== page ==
FIG. 12 is a table-form flowchart comparable to FIGS. 10 a and 10 b except showing process sequence and logic for a client participating in the Web-site host consistency administration model in accordance with the invention for network communications (eg., FIG. 2).

DETAILED DESCRIPTION OF THE PREFERRED EMBODIMENTS

FIG. 2, then 46 and after that 1112 illustrate a Web-site host consistency administration method in accordance with the invention for remote distributed health-care providers whose machines are presumed to store inconsistent software-object libraries.

Arguably, the best understanding of the invention is gotten by comparing FIG. 12 to the prior art shown by FIGS. 10 a and 10 b, or else FIG. 11 to the prior art shown by FIG. 9. The views of FIGS. 1 through 8 might be best appreciated as providing support to an ultimate understanding of the matters presented in the latter views of FIGS. 9–12.

The invention applies to network communications between a Web-site host and remote distributed clients. FIG. 12 shows CPU process sequence and logic for a client participating in the Web-site host consistency administration method in accordance with the invention (eg., FIG. 2). For comparison, FIGS. 10 a and 10 b show client-side CPU process sequence and logic for the prior art client/server model of operations.

FIG. 11 shows CPU process sequence and logic for the host practicing the Web-site host consistency administration method in accordance with the invention (eg., FIG. 2). For comparison, FIG. 9 shows server-side CPU process sequence and logic for the prior art client/server model of operations.

As a brief background in terminology, the term “server” or “host” is used fairly consistently as short for server domain. A server domain may comprise one or more server machines cooperating as a unitary server domain. The database and engines might be supplied to the server through a vendor such as ORACLE® or the like. The term “client” is most often used in context as an individual person who identifies him or herself with the server through an account.

FIG. 1 is a block diagrammatic view of a prior art client/server model for network communications between a server and a client. It is assumed that this model operates by means of an online, real-time, persistent protocol.

The advantages of this prior art model include taking advantage of distributed computing on a large even global scale. This involves a network of user machines (PC's or laptops?) connected via moderate bandwidth, low-latency networks which as a whole cooperate as a computing platform. The goal has been to take advantage of a large resource pool of PC's comprising hundreds of gigabytes of memory, terabytes of disk space, and hundreds of gigaflops of processing power that is often idle. This paradigm in computing was expected to impact the fundamental design techniques for large systems and their ability to solve large problems, service a large number of users, and provide a computing infrastructure. Hence substantial amounts of screen generation logic as well processing and data manipulation logic is moved onto the user machines. This reduced the load on the server processor by distributing the processing load among the users.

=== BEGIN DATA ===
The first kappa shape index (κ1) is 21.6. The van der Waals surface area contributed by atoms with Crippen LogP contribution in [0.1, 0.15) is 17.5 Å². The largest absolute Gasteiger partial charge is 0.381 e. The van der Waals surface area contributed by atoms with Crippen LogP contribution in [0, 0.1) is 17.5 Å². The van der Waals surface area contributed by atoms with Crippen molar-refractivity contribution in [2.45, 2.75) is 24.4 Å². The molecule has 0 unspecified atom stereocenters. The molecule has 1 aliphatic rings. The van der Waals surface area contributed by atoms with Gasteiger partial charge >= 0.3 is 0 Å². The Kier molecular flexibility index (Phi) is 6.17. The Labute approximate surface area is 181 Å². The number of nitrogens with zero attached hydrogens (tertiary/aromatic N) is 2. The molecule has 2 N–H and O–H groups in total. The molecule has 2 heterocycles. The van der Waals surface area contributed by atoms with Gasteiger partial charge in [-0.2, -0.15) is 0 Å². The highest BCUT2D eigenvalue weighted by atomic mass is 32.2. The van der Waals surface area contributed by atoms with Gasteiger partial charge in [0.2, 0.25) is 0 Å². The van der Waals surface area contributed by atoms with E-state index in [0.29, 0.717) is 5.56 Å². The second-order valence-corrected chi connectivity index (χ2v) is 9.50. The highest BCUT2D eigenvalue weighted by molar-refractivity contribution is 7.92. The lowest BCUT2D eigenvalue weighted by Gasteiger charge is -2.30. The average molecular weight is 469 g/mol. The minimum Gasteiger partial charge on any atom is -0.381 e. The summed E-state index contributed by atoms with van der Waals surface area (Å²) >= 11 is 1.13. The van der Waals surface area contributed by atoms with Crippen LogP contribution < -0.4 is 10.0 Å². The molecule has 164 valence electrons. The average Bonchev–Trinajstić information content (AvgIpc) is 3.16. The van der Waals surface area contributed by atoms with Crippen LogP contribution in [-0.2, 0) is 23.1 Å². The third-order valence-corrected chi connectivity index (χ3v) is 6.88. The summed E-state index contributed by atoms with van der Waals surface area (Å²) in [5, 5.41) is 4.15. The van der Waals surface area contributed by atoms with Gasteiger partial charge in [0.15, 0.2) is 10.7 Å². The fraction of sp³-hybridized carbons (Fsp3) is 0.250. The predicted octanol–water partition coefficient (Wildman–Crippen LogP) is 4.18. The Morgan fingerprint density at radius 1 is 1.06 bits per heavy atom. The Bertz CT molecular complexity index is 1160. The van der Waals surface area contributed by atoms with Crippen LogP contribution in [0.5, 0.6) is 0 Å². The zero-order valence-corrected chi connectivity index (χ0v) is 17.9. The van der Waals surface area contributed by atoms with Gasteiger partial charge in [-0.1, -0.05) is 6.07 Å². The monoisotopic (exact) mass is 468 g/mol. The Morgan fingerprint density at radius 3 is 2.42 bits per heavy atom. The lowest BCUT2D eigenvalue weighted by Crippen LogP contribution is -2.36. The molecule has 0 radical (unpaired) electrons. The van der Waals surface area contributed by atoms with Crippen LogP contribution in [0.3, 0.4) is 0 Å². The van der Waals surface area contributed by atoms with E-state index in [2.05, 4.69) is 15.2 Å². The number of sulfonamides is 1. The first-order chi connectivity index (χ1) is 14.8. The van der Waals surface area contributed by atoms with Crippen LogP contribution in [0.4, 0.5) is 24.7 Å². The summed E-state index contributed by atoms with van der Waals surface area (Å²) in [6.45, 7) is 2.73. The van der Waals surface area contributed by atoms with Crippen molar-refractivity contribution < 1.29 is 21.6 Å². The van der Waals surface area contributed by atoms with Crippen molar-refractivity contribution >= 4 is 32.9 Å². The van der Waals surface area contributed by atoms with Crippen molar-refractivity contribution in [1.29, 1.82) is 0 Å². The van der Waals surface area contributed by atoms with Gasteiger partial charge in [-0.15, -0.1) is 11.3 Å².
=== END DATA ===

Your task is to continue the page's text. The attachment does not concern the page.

However, there are several disadvantages of this FIG. 1 model of operations. It is difficult to maintain consistent program functionality. The clients are likely to inconsistent software-object libraries and it is these inconsistencies which make it difficult to maintain consistent program functionality.

These software-object libraries store the Dynamic Link Library objects (eg., DLLs). On a Microsoft® operating system, these objects take the *.dll extension. DLLs provide a call to oft-used functionality. Microsoft provides standardized packages of DLLs in order to provide a consistent computing platform between machines transferring communications over a network. Revealing evidence has surfaced that DLLs are problematical, leading to incompatibilities. They fail to provide a homogeneous family of computing platforms.

Consider the Windows 95® operating system product. It is supposed to provide a homogeneous family of DLLs such that networked computers provide a homogeneous family of computing platforms. However, applicant is aware that the Windows 95® product was issued from Microsoft® in five different series of DLL packages. The Windows 95® product provide hundreds of DLL objects. But in each different series, the DLL packages differed slightly.

More troubling is that some third-party software providers are modifying Microsoft®'s standard DLLs. For example, say a given DLL is supposed to produce a blue button centered in a yellow box. If a third-party software programmer wants that functionality, then it call that object. What is happening is that some third-party software programmers want to vary that result slightly for their own programs. When that program is loaded onto a machine it overwrites the standard DLL with a modified DLL. Following that, perhaps every call to that DLL will produce a yellow-green box with a non-centered button.